The search for the Loch Ness monster has moved online, thanks to Google
There are more Google searches for the alleged creature today than there are for famous British institutions such as Buckingham Palace and the Peak District, the company revealed.
In response to the demand, Google is rewarding the cryptozoologists in all of us by making it possible to search for "Nessie" using Google Street View.
Google's announcement coincided with the 81st anniversary of the "Surgeons Photograph," an iconic image that appeared to show the ancient-looking reptile bobbing in the water, but was later revealed to be an elaborate hoax. Since then, many scientists have pointed out the sheer improbability -- if not impossibility -- of Nessie's existence. But that hasn't stopped the world from looking, and now Google is diving in.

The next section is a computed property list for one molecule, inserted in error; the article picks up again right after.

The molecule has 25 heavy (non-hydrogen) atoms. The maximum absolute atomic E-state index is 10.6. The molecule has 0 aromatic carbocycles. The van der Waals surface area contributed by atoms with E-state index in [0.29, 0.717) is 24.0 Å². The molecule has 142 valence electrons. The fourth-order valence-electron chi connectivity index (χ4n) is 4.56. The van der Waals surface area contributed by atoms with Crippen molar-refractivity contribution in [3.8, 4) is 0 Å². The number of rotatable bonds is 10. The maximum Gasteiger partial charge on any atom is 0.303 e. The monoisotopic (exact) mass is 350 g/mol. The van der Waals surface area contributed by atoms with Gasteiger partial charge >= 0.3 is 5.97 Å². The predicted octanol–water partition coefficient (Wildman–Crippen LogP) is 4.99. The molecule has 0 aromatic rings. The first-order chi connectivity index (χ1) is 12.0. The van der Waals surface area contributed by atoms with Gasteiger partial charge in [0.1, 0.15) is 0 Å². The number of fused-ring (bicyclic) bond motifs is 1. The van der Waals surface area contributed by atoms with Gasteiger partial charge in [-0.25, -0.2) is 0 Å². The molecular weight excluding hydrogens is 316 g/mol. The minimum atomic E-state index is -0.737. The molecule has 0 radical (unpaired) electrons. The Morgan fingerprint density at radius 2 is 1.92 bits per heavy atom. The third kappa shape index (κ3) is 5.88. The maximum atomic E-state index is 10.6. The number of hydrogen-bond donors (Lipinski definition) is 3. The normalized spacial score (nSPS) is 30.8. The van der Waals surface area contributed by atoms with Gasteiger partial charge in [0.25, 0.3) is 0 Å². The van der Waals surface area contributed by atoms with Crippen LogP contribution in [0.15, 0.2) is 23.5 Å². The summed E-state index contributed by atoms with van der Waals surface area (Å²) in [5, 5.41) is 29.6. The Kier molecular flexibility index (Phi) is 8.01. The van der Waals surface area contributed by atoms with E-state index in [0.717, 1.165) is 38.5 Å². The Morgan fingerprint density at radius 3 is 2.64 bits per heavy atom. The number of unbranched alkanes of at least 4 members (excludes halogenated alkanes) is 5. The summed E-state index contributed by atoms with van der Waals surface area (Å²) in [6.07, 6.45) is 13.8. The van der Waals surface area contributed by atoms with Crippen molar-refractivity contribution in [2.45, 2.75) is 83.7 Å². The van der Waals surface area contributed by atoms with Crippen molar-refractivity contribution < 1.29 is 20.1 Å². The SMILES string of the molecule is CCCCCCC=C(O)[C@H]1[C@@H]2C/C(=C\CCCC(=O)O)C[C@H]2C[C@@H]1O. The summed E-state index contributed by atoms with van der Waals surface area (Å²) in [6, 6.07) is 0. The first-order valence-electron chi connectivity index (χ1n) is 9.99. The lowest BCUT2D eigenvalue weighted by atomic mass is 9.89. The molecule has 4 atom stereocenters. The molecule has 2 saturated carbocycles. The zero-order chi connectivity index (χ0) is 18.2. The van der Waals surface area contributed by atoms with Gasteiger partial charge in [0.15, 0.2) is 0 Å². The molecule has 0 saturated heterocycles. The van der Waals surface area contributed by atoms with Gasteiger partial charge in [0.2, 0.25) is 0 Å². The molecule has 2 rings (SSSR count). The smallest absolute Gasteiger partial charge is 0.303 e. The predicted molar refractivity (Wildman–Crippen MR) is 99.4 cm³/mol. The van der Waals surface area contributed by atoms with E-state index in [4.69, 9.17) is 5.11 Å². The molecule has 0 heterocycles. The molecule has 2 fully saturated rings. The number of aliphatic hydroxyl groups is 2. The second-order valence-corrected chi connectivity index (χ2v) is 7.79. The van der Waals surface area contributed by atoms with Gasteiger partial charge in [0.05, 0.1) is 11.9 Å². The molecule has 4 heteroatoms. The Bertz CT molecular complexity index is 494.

With the help of Adrian Shine, who heads the Loch Ness and Morar Project, a team from Google mounted a 360-degree camera on a boat and captured images of the lake every 2.5 seconds, according to the Atlantic. The team also took underwater photos in the murky 800-foot lake, allowing monster hunters to scour above the water and below.